• The norm is for Indigenous communities/partners to hold approximately 25% of ownership in clean energy projects. The report estimates that Indigenous communities have invested $1.8 billion in equity in clean energy projects. The source of Indigenous investment varies by project and includes community funds, funds from treaty settlements and land claims, community trusts, debt financing through the project developer, direct grants from the project developer, external borrowing on full commercial terms, and/or external borrowing backstopped by guarantees provided by governments, Indigenous financial institutions or project partners.
  • Using project metrics, the report estimates that Return on Investment averaged 14% for projects constructed prior to 2014, 12% for projects constructed from 2014 to the present, and the trend going forward appears to be in the range of 10%.
  • Over the next 15 years, Indigenous communities will generate at least $2.5 billion in profit from clean energy project investments.
  • Using actual construction employment data from Indigenous clean energy projects surveyed, the report estimates that 15,300 person-years of direct Indigenous employment have been achieved.
  • Ancillary benefits from projects include local infrastructure upgrades, community energy literacy and planning, community program support, housing improvements, and cultural features (such as the integration of Indigenous art into clean energy facilities).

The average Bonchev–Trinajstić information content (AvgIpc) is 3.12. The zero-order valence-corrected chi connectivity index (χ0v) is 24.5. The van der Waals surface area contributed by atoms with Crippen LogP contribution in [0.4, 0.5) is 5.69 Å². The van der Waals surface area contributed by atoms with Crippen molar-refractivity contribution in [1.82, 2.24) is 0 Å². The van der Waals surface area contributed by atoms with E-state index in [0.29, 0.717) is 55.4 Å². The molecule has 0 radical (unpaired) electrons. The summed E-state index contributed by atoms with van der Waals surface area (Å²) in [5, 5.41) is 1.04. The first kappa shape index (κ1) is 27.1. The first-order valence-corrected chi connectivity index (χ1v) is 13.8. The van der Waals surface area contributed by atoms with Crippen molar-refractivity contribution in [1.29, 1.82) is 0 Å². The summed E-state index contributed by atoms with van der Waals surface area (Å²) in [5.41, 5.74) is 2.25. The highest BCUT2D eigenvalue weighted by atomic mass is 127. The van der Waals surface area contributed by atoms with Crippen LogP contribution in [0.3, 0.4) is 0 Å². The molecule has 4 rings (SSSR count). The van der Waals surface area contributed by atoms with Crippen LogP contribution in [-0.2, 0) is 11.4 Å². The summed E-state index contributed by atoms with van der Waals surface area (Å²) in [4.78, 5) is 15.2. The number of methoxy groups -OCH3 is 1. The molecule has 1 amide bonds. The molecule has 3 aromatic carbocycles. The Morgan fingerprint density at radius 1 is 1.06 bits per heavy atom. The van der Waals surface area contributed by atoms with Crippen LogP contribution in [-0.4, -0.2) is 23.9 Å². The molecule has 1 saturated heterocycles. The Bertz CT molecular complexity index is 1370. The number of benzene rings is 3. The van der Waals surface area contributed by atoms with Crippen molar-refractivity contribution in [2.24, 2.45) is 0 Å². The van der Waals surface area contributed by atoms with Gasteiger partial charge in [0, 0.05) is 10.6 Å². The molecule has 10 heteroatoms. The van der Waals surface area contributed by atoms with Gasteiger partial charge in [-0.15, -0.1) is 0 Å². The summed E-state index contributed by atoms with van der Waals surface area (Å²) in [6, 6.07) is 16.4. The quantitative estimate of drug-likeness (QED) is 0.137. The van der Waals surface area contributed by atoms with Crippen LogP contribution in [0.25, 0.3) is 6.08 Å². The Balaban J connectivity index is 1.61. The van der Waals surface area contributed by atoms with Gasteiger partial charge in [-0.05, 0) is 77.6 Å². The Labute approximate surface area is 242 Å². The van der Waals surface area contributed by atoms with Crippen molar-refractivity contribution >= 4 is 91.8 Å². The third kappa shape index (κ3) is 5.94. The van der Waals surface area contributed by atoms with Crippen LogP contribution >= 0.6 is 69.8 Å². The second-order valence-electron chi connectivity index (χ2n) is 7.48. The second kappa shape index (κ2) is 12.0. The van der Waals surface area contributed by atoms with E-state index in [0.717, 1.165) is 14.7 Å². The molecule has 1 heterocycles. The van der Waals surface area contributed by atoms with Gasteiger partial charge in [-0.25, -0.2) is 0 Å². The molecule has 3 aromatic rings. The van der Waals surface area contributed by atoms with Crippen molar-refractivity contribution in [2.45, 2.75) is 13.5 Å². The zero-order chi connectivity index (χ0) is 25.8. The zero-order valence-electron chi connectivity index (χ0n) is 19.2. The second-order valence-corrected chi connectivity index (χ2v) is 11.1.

• In addition to medium and large-scale projects, over 1,200 small-scale renewable energy projects have been constructed with Indigenous participation.

The report notes that first and foremost, Indigenous communities seek clean energy projects with low to minimal ecological impacts on land, water, fisheries and wildlife. Also, the report notes that clean energy projects with Indigenous participation embody the process of national reconciliation between Canada and Indigenous peoples. In response to the survey, many Indigenous leaders expressed that the most important benefit arising from participation in clean energy projects was a strengthening of community pride and an affirmation of Indigenous rights and territory. In addition, a significant number of Indigenous respondents spoke of the respectful relationships arising through solar, wind, hydro and bio-energy initiatives with project partners, government programs and energy authorities. With an additional 50 to 60 medium to large-scale renewable projects with Indigenous participation expected to come online over the next five to six years, Indigenous engagement in renewable energy projects looks set to continue driving the growth of Canada’s clean energy economy and supporting reconciliation efforts.

Pipeline Records and Purchase and Sale Agreements The Effect of AER Bulletin 2015-34

Posted in Purchase Agreements
Kristen HainesCraig Spurn

With the release of Bulletin 2015-34, the Alberta Energy Regulator (AER) amended the process for transferring pipeline licences to require written confirmation that compulsory records under CSA Z662: Oil and Gas Pipeline Systems and Part 4 of the Pipeline Rules have been maintained by the vendor and transferred to the purchaser prior to the approval of a license transfer. Continue Reading

Changing Tack: BC NDP Accelerates Increase in Carbon Tax and Moves Away from Revenue Neutrality